By Jeb Bladine • President / Publisher • 

Jeb Bladine: Cybercrime finds victims worldwide

Cybercrime, ranging from minor irritations to financial devastation, is rampant worldwide.

Cybercriminals don’t know you, and wouldn’t care if they did. They are faceless, nameless scourges of humanity who every year steal trillions of dollars by invading and violating our personal and business lives.

Here’s one tiny example from last week:

By chance, I checked a seldom-used bank account with a debit card that never left my wallet and hadn’t been used for six months. There were four fraudulent debit card purchases, and when I called it in, a banking representative blurted out, “This is happening to everyone.”

Untold millions of people create dotted lines to criminal syndicates through use of credit and debit cards; online banking; emails with unprotected files; cell phone location-trackers; scam email links; lazy login security; online accounts and shopping transactions.

Cybercrime Magazine estimates that the annual worldwide cost of computer-based crime will reach $10.5 trillion in 2025, up from $3 trillion in 2015. The FBI reports there were almost 850,000 U.S. cybercrime complaints in 2021, acknowledging that many more go unreported.

Complaints range from common phishing attacks to complex data breaches, from ID theft to extortion. Cybercriminals actually can monitor a high-finance transaction online, and surreptitiously insert themselves at key times to redirect a payment transfer.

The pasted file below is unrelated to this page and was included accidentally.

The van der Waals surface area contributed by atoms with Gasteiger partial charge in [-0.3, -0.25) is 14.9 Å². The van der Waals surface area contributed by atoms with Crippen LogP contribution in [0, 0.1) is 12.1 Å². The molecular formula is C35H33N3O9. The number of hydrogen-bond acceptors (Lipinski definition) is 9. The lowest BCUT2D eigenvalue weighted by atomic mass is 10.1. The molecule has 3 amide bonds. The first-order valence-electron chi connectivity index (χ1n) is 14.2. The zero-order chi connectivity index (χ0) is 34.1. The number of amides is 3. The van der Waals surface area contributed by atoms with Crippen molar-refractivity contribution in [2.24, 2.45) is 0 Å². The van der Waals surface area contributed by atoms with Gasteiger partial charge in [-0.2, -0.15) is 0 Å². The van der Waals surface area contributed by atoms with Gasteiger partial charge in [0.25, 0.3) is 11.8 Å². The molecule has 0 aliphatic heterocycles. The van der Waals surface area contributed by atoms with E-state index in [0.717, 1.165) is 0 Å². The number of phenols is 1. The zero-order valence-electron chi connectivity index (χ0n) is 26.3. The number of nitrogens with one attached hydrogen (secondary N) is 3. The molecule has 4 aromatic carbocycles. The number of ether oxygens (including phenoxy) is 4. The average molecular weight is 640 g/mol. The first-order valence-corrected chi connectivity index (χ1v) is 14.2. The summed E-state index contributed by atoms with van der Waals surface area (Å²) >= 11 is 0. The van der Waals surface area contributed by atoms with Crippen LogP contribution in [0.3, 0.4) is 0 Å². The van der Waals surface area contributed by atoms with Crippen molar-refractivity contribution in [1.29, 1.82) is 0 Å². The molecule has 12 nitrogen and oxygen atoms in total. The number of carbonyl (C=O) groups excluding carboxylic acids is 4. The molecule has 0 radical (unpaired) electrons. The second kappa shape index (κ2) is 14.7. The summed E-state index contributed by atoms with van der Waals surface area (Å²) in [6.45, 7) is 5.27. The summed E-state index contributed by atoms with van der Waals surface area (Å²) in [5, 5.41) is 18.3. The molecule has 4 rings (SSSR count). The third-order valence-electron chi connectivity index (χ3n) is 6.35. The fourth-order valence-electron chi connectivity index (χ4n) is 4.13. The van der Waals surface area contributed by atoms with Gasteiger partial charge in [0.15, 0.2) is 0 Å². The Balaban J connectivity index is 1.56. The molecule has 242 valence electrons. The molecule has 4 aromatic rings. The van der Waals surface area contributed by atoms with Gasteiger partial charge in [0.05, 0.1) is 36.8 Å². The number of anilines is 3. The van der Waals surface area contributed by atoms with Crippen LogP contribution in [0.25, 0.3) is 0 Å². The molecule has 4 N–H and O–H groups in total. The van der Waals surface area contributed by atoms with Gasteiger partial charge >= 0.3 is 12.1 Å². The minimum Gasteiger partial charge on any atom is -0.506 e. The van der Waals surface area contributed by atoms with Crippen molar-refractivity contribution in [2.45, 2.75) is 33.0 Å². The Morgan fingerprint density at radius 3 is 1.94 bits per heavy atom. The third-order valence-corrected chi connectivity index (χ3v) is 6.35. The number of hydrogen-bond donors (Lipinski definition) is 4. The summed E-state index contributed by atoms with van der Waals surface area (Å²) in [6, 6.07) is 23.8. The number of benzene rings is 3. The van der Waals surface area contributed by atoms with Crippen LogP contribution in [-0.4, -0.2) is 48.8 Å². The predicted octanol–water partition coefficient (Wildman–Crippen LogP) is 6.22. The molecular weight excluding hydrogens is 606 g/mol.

Cybercriminals lock down and demand ransom to release personal and business databases; they sell easily harvested personal information to fellow criminals worldwide; they prey on vulnerable people but find there is plenty of vulnerability throughout the population.

Unfortunately, the most dangerous characteristic for many people is trust.

Don’t click suspicious links; don’t give personal information to strangers; check all financial accounts regularly for fraud; look up and follow other tips for avoiding cybercrime. And please, don’t reveal your first pet’s name on Facebook when that’s a security question for financial account access.

If you do all of that, and more, guess what? You still will be targeted; you still can be victimized. And just over the horizon there are growing risks from fraudulent uses of deep-fake images and artificial intelligence as part of intricate cybercrime operations.

I wish I had better advice to give, but despite trying to be vigilant over the years, I’ve had bank accounts compromised, emails stolen, databases breached and computer files held for ransom. The unfortunate reality is, cyberspace is a dangerous place where criminals run amok and society pays the huge price.

So, let’s try to be careful out there.

Jeb Bladine can be reached at jbladine@newsregister.com or 503-687-1223.

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